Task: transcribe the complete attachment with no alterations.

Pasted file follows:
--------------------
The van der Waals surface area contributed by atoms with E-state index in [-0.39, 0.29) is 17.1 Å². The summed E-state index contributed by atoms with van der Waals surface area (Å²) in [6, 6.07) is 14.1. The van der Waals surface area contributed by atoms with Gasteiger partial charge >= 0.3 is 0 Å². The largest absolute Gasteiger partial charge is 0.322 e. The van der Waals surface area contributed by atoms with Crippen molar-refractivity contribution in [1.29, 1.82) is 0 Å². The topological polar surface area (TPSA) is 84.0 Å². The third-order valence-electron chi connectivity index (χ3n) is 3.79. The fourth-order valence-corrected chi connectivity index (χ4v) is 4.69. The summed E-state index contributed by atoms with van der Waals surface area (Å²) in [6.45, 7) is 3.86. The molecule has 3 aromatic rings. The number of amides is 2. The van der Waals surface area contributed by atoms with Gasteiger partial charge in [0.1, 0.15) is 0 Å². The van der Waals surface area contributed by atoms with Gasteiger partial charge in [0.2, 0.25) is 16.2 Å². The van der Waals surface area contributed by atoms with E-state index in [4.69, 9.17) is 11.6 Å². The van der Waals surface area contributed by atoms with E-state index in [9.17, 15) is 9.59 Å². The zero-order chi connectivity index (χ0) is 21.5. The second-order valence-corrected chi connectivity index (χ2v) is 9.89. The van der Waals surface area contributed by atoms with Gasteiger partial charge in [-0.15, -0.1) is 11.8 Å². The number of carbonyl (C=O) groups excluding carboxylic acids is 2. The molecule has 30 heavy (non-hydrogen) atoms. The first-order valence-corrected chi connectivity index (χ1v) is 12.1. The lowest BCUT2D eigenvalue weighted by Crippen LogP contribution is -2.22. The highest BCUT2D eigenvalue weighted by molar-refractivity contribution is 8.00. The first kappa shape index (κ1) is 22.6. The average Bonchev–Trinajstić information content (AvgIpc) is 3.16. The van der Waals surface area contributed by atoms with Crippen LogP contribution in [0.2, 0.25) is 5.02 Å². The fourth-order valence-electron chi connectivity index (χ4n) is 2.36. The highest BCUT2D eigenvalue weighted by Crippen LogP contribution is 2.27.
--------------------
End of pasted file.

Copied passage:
The van der Waals surface area contributed by atoms with E-state index in [-0.39, 0.29) is 17.1 Å². The summed E-state index contributed by atoms with van der Waals surface area (Å²) in [6, 6.07) is 14.1. The van der Waals surface area contributed by atoms with Gasteiger partial charge >= 0.3 is 0 Å². The largest absolute Gasteiger partial charge is 0.322 e. The van der Waals surface area contributed by atoms with Crippen molar-refractivity contribution in [1.29, 1.82) is 0 Å². The topological polar surface area (TPSA) is 84.0 Å². The third-order valence-electron chi connectivity index (χ3n) is 3.79. The fourth-order valence-corrected chi connectivity index (χ4v) is 4.69. The summed E-state index contributed by atoms with van der Waals surface area (Å²) in [6.45, 7) is 3.86. The molecule has 3 aromatic rings. The number of amides is 2. The van der Waals surface area contributed by atoms with Gasteiger partial charge in [0.1, 0.15) is 0 Å². The van der Waals surface area contributed by atoms with Gasteiger partial charge in [0.2, 0.25) is 16.2 Å². The van der Waals surface area contributed by atoms with E-state index in [4.69, 9.17) is 11.6 Å². The van der Waals surface area contributed by atoms with E-state index in [9.17, 15) is 9.59 Å². The zero-order chi connectivity index (χ0) is 21.5. The second-order valence-corrected chi connectivity index (χ2v) is 9.89. The van der Waals surface area contributed by atoms with Gasteiger partial charge in [-0.15, -0.1) is 11.8 Å². The number of carbonyl (C=O) groups excluding carboxylic acids is 2. The molecule has 30 heavy (non-hydrogen) atoms. The first-order valence-corrected chi connectivity index (χ1v) is 12.1. The lowest BCUT2D eigenvalue weighted by Crippen LogP contribution is -2.22. The highest BCUT2D eigenvalue weighted by molar-refractivity contribution is 8.00. The first kappa shape index (κ1) is 22.6. The average Bonchev–Trinajstić information content (AvgIpc) is 3.16. The van der Waals surface area contributed by atoms with Crippen LogP contribution in [0.2, 0.25) is 5.02 Å². The fourth-order valence-electron chi connectivity index (χ4n) is 2.36. The highest BCUT2D eigenvalue weighted by Crippen LogP contribution is 2.27.